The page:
Wednesday, November 02, 2011

Indigenous incorporation in Ecuador

James D. Bowen, "Multicultural Market Democracy: Elites and Indigenous Movements in Contemporary Ecuador." Journal of Latin American Studies 43, 3 (2011): 451-483.


This paper bridges the gap between studies of subaltern social movements and elite politics by asking how political and economic elites respond to indigenous mobilisation in Ecuador. I argue that elites have developed a hegemonic project based around three core principles – multiculturalism, economic liberalism and democracy – that serves to incorporate indigenous peoples into the political system while simultaneously excluding indigenous movement demands that would undermine the political and economic sources of elite power. The paper develops this argument around a concept of what I call ‘multicultural market democracy’ based on historical analysis and in-depth interviews with 43 Ecuadorian elites.

Bowen bases his work on Collier and Collier's influential Shaping the Political Arena, which focuses on the dynamics of labor incorporation into the state to explain political change. He argues that indigenous incorporation is now undergoing a similar process. The bottom line:

After over two decades of continuous organising and frequent mobilisation, indigenous peoples have been incorporated largely into the Ecuadorian political system. Incorporation, however, has come at a price. The principles of multicultural market democracy have proven quite useful to a diverse group of elites (with equally diverse interests) when confronted by the alternative political-economic projects presented by indigenous movements. Even the current president, Rafael Correa (generally considered part of the wave of ‘new Left’ leaders in the region), follows a similar script.

Ecuador, and now increasingly Bolivia as well, has been hard to characterize despite media efforts to make it into a caricature. Even when presidents are sympathetic, state-indigenous relations can still involve friction and discrimination. This article presents a particularly pessimistic view, showing how indigenous groups have become more influential yet there are clear limits to that influence depending on what type of redistributive project they have in mind. Fair enough, though it is also useful to view them in comparative historical terms, as indigenous rights have come a very long way in the past several decades.


leftside 3:33 AM  

I think this line of thinking is mostly crap. The "tensions" between Andean leftist leaders and indigenous groups are blown way out of proportion at every level for political reason. The majority of indigenous people - and largest groups - still support Correa... and Morales, etc. The dynamics in the groups that supposedly oppose are much more complicated than they are made to seem. Indigenous leaders have been brought into the Correa Government like never before. The big problem - the mining and extraction sectors - was dealt with legislatively. A pretty radical bill passed, giving the local communities a million times more power and benefits than before. It is still not perfect, but for any group to wield veto power over all the country's resources is unfair to everyone else. Correa has shown rare dedication and innovation in trying to preserve pristine land from exploitation - an effort the US has given nothing to...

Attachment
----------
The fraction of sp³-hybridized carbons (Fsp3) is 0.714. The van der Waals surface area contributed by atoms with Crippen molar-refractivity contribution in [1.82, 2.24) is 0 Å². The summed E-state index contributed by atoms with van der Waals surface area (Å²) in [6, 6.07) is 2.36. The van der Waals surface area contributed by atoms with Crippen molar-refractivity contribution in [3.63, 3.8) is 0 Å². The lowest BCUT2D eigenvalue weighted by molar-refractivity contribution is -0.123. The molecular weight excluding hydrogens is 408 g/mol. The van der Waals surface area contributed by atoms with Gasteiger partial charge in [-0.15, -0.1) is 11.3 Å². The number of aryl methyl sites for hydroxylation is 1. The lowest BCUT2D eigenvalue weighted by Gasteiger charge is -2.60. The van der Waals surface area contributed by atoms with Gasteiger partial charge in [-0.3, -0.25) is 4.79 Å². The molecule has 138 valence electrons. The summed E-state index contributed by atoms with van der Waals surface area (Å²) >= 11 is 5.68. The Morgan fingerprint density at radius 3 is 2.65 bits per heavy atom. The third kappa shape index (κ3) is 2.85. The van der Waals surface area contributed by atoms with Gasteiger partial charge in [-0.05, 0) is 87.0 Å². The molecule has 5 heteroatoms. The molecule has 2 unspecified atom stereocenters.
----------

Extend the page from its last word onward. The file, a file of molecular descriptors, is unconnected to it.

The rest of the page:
Anonymous,  2:16 PM  

In Ecuador, the tensions between the government and indigenous groups are very real and not at all overblown. The story of Monica Chuji, a former Correa supporter and ex-congresswoman, in today's Diario Hoy is a case in point.

She says she's the 198 indigenous person sued during Correa's almost 5 years in power. Hoy reports that she's being sued by Correa's Secretary of Administration Vinicio Alvarado for allegedly insulting him. Alvarado wants $400,000 and 3 years jail time. Sticks and stones...etc, as the children's rhyme goes, but Correa's boys play for keeps.

As a reporter working in Ecuador, government officials have specifically told me that they are trying to break the leadership of the largest indigenous group CONAIE, and I've seen how they try to sow discord among other indigenous groups in order to eliminate the opposition. It's cynical and is a policy that weakens the ability of the historically oppressed indigenous to organize. Shame on the government.

The May 7 referendum also showed that majority-indigenous provinces like Chimborazo and Cotopaxi overwhelmingly rejected Correa's proposals, a sign that his policies aren’t appreciated by the masses of that constituency.

Finally, in response to Leftside's parting blow against the U.S.: the attack has absolutely nothing to do with the argument in question. It's a red herring, a logical distraction used by those with weak arguments. Logic 101.

I'll sign off anonymously, as I'm not comfortable publishing my thoughts publicly. The level of indirect repression on the press in Ecuador is high and revealing my name would probably lock me out of government interviews in the future. Hasta la victoria siempre, no?

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